The Association of Early Life Factors and Declining Incidence Rates of Dementia in an Elderly Population of African Americans

Hugh C. Hendrie, Valerie Smith-Gamble, Kathleen A. Lane, Christianna Purnell, Daniel O. Clark, Sujuan Gao

Research output: Contribution to journalArticle

7 Scopus citations

Abstract

Objectives: To explore the possible association of childhood residence, education levels, and occupation with declining incidence rates of dementia in 2 cohorts of elderly African Americans. Methods African Americans residing in Indianapolis without dementia were enrolled in 1992 and 2001 and evaluated every 2-3 years. The cohorts consist of 1,440 participants in 1992 and 1,835 participants in 2001 aged 70 years and older. Cox proportional hazard regression models were used to compare cohort differences in dementia and Alzheimer's disease (AD) risk. Results The 2001 cohort had significantly decreased risk of both incident dementia and AD (hazard ratio [HR]: 0.62/0.57 for dementia/AD). Years of education was associated with decreased risk of dementia (HR = 0.93; p =.0011). A significant interaction (p =.0477) between education and childhood rural residence was found for the risk of AD that higher education level is significantly associated with reduced AD risk (HR = 0.87) in participants with childhood rural residence, but no association in those with urban upbringing. The cohort difference for dementia rates were attenuated by adjusting for the 3 risk factors but remained significant (HR = 0.75; p =.04). Discussion These results emphasize the importance of early life factors including rural residence and education for the risk for dementia later in life.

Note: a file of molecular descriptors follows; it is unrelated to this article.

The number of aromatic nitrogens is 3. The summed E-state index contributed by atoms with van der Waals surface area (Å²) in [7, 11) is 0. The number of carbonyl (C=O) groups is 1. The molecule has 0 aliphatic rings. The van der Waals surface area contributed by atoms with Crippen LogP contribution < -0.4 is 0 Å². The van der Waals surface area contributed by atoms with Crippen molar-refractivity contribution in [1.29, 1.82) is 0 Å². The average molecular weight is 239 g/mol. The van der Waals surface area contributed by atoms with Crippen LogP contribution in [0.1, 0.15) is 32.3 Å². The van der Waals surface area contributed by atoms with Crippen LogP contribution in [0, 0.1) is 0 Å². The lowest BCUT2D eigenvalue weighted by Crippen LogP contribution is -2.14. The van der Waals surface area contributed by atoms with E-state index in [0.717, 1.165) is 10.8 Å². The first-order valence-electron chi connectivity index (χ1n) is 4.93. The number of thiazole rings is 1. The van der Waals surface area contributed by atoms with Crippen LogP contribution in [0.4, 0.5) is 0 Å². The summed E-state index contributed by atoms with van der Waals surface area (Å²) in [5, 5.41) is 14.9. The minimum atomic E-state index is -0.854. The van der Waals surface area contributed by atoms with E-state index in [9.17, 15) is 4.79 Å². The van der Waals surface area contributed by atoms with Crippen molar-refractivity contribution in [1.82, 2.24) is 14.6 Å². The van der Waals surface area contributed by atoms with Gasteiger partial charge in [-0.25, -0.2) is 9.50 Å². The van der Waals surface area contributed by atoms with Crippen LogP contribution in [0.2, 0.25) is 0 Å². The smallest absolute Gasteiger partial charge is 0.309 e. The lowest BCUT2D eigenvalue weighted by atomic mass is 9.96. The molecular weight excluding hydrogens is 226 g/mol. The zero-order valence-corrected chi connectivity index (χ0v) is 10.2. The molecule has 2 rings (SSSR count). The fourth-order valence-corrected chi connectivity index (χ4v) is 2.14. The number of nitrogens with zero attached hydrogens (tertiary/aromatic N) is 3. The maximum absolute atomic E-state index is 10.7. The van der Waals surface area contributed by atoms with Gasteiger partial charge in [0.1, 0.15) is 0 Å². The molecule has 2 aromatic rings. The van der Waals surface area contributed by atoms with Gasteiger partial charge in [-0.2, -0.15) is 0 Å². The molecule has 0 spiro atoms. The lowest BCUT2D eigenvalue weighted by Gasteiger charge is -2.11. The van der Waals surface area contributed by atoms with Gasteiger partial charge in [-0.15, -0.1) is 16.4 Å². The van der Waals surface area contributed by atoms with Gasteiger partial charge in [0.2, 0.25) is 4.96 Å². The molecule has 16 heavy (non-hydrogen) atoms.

Original languageEnglish (US)
Pages (from-to)S82-S90
JournalJournals of Gerontology - Series B Psychological Sciences and Social Sciences
Volume73
StatePublished - Apr 16 2018

Keywords

  • Alzheimer's disease
  • Education
  • Employment
  • Rural-Urban

ASJC Scopus subject areas

  • Health(social science)
  • Sociology and Political Science
  • Life-span and Life-course Studies

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